You’re in for a treat! Our Favorite is weighing in this week! -JBHarris

 I felt this question in the depths of my core. I, too, joke about my beatings and am cool with my parents, but definitely have residual effects from the “trauma”. When I learned that I was entering motherhood (after the tears of shock dried up), I immediately went out, bought a notebook and started to write down my ideas of parenting. In this notebook, I listed my “Do’s” and “Will Nots”. Spankings were top on the Will Not list. I vowed that my seed would never know what physical harm produced from my hands would feel like. 

Two key factors played in this decision. One was of course because of the trauma that I still to this day feel about how I was disciplined as a child. The other was because I look at spankings as a generational curse that has been passed down and embedded in our community from slavery. Yes, everything does go back to slavery with us! Deal with it. Our ancestors were lashed with whips and leather straps as a way to correct behaviors that were deemed insubordinate. This has been passed down for many generations, but it stopped with me when my turn came.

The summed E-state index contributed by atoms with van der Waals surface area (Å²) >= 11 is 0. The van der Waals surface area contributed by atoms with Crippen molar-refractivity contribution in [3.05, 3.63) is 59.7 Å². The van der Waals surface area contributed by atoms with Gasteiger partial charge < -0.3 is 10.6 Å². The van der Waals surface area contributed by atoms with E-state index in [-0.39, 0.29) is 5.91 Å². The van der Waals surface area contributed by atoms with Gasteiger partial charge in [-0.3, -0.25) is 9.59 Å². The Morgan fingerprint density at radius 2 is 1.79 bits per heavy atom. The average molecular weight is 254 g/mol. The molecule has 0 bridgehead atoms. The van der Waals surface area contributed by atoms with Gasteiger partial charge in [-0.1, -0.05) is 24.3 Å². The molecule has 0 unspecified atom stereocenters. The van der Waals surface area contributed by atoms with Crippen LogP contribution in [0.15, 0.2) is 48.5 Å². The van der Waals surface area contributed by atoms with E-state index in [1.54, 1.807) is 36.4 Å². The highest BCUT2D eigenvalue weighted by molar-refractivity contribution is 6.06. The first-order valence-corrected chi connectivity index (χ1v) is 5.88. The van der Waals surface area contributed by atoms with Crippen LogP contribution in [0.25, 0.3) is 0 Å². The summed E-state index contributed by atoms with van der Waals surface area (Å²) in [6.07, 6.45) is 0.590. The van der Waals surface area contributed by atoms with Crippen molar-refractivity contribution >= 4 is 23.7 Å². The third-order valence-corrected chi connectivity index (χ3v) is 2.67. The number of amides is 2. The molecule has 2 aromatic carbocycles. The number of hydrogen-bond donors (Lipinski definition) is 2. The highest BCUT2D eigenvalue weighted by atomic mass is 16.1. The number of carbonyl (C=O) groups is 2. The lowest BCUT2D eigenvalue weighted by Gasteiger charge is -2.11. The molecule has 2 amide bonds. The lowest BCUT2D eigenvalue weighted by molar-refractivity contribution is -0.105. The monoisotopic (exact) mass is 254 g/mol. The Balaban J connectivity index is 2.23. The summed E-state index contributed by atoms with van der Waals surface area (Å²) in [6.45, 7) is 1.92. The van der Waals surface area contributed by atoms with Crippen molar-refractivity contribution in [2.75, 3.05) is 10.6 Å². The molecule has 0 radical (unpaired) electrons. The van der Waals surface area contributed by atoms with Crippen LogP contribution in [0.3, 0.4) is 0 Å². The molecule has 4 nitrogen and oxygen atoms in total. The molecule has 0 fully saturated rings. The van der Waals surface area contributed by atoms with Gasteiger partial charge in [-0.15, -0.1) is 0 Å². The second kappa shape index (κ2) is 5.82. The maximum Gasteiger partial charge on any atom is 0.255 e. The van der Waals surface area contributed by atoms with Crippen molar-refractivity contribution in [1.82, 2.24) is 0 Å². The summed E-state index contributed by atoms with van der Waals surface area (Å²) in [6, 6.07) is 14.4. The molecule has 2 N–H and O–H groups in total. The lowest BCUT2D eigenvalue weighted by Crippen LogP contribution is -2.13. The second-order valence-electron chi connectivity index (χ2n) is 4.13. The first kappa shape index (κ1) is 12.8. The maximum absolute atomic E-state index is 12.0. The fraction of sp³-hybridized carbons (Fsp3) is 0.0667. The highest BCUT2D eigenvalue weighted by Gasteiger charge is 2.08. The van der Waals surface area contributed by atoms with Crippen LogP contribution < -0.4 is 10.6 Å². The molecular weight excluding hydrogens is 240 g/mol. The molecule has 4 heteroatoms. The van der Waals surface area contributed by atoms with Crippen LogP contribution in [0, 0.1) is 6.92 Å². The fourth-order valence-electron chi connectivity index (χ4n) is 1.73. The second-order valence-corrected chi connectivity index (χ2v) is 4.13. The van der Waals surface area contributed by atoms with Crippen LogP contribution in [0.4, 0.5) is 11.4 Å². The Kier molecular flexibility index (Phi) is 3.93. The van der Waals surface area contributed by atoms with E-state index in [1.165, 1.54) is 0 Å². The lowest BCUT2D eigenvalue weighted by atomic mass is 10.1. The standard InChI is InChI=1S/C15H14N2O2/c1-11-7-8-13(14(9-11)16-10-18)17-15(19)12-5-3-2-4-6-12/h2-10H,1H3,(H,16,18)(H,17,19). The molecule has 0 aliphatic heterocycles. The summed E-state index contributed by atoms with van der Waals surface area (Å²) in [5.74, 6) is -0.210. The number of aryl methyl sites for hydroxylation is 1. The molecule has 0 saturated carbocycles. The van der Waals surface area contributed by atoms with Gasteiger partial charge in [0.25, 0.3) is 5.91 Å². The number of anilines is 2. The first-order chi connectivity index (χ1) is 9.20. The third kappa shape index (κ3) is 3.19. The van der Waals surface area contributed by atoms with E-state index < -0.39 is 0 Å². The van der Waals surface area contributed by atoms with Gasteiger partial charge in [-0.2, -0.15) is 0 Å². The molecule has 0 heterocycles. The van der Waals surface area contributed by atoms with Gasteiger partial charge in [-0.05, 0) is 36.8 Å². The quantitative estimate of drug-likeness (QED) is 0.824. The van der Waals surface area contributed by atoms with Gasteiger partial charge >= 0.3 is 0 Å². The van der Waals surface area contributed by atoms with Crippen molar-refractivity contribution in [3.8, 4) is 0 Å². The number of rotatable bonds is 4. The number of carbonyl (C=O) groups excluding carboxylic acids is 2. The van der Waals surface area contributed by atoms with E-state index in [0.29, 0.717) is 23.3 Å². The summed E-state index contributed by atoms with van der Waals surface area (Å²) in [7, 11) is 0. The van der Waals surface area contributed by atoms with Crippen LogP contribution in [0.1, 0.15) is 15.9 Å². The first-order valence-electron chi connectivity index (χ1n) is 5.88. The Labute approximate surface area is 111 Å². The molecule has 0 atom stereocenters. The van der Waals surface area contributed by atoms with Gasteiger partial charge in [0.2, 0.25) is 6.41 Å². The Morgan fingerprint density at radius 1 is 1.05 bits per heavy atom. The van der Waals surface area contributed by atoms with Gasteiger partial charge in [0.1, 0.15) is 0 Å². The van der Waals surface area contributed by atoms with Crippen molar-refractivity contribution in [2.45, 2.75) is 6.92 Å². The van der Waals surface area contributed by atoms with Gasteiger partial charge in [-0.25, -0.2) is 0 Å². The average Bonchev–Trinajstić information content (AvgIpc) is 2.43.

This decision forced me to be creative, become a better communicator, all while also forging a friendly dynamic with my child. I enforced alternative discipline such as taking away things, punishments, extra homework assignments from me (book reports, and essay papers). I’d also set standards, extra chores, or not allowing her to go somewhere she was looking forward to. Sometimes just an in-depth conversation of the why’s. The biggest lesson learned throughout this: spankings are the faster and easier way of doing things–and are not as effective as many believe. Yes, they instill fear wrapped in a false sense of respect, but they don’t get you the trust of your child. Now, I know there are some kids that do need a ‘bop-bop-boop’ upside the head here and there. Just don’t let spankings/beating be the first and only go-to when disciplining. 

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